I used 3ds Max to model the hard surface armor and ZBrush for his face and hair. I usually model all of my characters in a generic T-pose, but this time I went and modeled everything in the final pose. Modeling the armor was the hardest on this project because of all the details and small pieces it consists of. I ended up with a high polycoun,t but that wasn't my concern from the beginning.
The first thing I did on Katsumoto was the blocking in of the helmet and the mask (Fig.02). In the end I decided to throw away the mask because I really wanted to show his face.
I started with a simple polysphere that I split along its middle edge and moved around the vertices to create an oval shape. The neck protectors were created using a simple plane with chamfer and the Extrude tools. Too finish it off I added a shell modifier for the thickness, followed by Bend and FFD modifiers to round it up in such a way that it follows the curvature of the helmet.
The ropes that are holding all the neck protection pieces were created separately. I created one of these and the rest were instanced. You'll want to do the UVs straight away because you might end up collapsing the stack and making all of them unique objects. You would then need to re-do all the steps that you did already.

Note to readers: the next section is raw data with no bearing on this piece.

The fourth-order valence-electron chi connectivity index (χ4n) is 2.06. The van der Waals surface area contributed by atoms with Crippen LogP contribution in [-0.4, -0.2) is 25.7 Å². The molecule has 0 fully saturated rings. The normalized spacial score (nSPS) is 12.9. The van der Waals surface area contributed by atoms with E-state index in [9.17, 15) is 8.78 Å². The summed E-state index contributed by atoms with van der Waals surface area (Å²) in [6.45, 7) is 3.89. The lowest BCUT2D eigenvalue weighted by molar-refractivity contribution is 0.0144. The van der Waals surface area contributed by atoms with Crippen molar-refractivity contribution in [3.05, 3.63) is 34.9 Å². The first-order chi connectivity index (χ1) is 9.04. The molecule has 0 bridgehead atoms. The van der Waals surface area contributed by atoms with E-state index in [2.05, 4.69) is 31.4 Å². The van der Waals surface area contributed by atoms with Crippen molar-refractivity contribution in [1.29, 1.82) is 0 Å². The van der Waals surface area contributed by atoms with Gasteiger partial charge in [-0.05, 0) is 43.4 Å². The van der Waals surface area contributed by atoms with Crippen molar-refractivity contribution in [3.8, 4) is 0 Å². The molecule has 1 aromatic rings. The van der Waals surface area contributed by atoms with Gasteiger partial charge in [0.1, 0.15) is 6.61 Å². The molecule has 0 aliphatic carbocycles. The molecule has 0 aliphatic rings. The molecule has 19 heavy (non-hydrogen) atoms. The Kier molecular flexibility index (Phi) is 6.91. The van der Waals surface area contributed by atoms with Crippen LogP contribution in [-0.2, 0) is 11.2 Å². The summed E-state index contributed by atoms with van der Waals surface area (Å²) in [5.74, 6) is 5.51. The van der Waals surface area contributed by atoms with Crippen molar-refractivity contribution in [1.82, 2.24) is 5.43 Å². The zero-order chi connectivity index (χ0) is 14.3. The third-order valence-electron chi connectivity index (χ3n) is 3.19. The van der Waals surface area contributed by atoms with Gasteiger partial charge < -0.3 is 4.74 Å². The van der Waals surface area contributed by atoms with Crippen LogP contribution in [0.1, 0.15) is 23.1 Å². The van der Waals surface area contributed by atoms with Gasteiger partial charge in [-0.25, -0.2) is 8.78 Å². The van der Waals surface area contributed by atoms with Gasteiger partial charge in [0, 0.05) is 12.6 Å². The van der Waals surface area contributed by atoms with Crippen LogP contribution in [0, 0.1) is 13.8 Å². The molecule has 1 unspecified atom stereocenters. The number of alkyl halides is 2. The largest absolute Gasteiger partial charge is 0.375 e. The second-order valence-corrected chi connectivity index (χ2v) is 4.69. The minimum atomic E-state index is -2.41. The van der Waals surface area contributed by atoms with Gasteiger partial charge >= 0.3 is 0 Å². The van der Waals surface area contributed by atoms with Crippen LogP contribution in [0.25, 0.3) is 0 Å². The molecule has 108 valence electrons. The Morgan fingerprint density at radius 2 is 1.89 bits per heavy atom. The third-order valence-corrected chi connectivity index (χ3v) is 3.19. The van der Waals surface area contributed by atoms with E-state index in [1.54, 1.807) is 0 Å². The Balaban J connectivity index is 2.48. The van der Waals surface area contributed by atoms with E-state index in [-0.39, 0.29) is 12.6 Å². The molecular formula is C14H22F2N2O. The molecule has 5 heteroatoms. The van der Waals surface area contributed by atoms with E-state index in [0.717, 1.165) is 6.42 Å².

The visor was done the same way as the neck protector pieces. I created a simple plane that has thickness, added the outer chrome/silver parts and then bent it in shape with FFD.
The knots, ropes and all the knitting on the helmet were placed using the Spacing tool (Tools > Align > Spacing tool or Shift + I) inside 3ds Max. First you need to make different types of threads that you are going to use. Once you're done just lay down some curves on that surface using the Graphite tools or by creating shapes (Create Shape under Edit Poly) using the existing edge loops on your model. Open the Spacing tool with the thread selected and pick your curve. You will see that the thread is now placed on the curve that you just created. Just increase the count and turn on the Follow context. If the orientation of the threads is wrong you might need to play with the rotation of the object in order to get it right (Fig.03).
The chest plate is composed of two parts: metal cover and the back leather. Just like with all the other models I started with a primitive shape. This time I created a cylinder that I edited using the Cut Polygons tool. I repeated the same steps for the inner leather part of the chest plate and once I was satisfied I selected both of these pieces and applied Shell and FFD modifiers. To get the desired curvature I moved around some of those FFD points. These steps were repeated for the back armor as well (Fig.04).
The big cloth rope (as well as all the other ropes) that prevents the helmet from falling off was first created using simple spline shapes (Fig.05) that I wrapped around each other. Once I was happy with the way it looks I modeled one segment of the rope. Since it was a small segment of rope I did the UVs for it straightaway. This way I could apply a pattern to the whole thing.